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Satnews Daily
August 21st, 2008


Tac-Sat-patch Coming to NASA's Wallops Flight Facility, Wallops Island, Virginia is a first — the Tactical Satellite-3 mission is scheduled to demonstrate rapid data collection and transmission to the combatant commander in the theater of interest. During this upcoming flight a new capability will be demonstrated and tested; that of employing a hyperspectral imager with a space-based, onboard processor to obtain and send images within minutes to the warfighter on the ground. Raytheon constructed the Advanced Responsive Tactically Effective Military Imaging Spectrometer, or ARTEMIS, hyperspectral imager.

Tac-Sat-1st Designated as the satellite's main demonstration, the ARTEMIS hyperspectral imager payload will provide target detection and identification information, as well as battlefield preparation and combat assessment data, within 10 minutes of its collection. The real element of making this historical is, "The ARTEMIS sensor can identify characteristics by seeing through camouflage and foliage," said Thom Davis, TacSat-3 program manager. "It can also recognize physical characteristics such as oil and paint. It will also demonstrate its ability to provide real-time information to the warfighter via a text message or on a laptop computer. With the data supplied by the spacecraft, the commander in the theater of interest can determine if the object is something to be concerned about or a decoy."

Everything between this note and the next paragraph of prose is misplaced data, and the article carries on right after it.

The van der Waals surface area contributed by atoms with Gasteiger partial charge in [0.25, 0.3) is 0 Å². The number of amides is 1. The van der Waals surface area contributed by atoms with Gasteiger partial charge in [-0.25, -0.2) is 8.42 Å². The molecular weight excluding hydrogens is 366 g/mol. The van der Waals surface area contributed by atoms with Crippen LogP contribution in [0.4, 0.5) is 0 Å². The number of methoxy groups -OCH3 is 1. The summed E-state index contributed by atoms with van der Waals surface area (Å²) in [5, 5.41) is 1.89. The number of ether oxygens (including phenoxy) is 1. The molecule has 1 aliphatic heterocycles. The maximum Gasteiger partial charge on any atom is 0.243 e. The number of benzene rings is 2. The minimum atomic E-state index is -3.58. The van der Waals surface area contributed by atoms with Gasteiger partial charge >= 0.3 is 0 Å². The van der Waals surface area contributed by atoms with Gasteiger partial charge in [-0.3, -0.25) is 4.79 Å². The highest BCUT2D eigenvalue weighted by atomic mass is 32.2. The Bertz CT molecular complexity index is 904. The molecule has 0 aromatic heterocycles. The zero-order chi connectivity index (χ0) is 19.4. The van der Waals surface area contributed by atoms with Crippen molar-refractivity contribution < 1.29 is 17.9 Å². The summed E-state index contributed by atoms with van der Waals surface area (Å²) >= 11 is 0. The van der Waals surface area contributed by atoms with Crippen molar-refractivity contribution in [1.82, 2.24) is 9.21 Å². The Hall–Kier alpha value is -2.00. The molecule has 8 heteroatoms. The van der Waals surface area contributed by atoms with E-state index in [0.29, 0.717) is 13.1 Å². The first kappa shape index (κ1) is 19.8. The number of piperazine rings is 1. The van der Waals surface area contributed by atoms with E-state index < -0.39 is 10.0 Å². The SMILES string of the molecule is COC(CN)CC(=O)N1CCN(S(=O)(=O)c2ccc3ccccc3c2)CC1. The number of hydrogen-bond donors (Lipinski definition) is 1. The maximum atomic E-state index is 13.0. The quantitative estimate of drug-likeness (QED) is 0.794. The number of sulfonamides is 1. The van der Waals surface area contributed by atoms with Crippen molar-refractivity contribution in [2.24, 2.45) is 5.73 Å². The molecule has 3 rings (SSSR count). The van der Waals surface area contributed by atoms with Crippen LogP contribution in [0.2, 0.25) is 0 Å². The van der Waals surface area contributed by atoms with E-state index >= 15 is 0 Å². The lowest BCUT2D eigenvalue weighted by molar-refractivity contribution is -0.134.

Tac-Sat-2nd A second payload representing the Office of Naval Research's satellite communications package, will employ sea-based buoys as data sites. The Satellite Communications Package experiment will collect information from the ocean equipment and transmit it to a ground station as another communicative tool to enhance the warfighter's ability to stay ahead of an adversary.

Tac-Sat-3rd The satellite's third payload - Air Force Research Laboratory's space avionics experiment will involve plug-and-play avionics, which features reprogrammable parts to link the payload and the satellite structure.

The TacSat-3 spacecraft is a pioneer of the emerging operationally responsive space program, and meets the needs of U.S. forces for flexible, affordable and responsive satellite systems. The TacSat-3 program is a joint effort of the Army Space and Missile Defense Command, Air Force Space Command, the Department of Defense's Operationally Responsive Space Office, the Office of Naval Research, and AFRL's Space Vehicles Directorate at Kirtland AFB. The $55 million program has accomplished all key milestones to date, but the weeks leading up to the launch will be critical. All three payloads have been delivered to AFRL Space Vehicles Directorate, Kirtland Air Force Base, New Mexico, and integrated with the ATK Space Systems-developed modular bus. TacSat-3 has also completed system level performance testing, and by the end of August, will be space qualified after accomplishing shock, vibration and thermal vacuum evaluations. AFRL will then ship the spacecraft to the lift off site where it will be mated with the launch vehicle.

As a key team member in the TacSat-3 program, the Space Development and Test Wing, Kirtland AFB, is providing the Orbital Sciences Corp. Minotaur 1 launch vehicle. The four-stage rocket consists of two structures taken from retired Minuteman intercontinental ballistic missiles and another two stages from Orbital's Pegasus booster.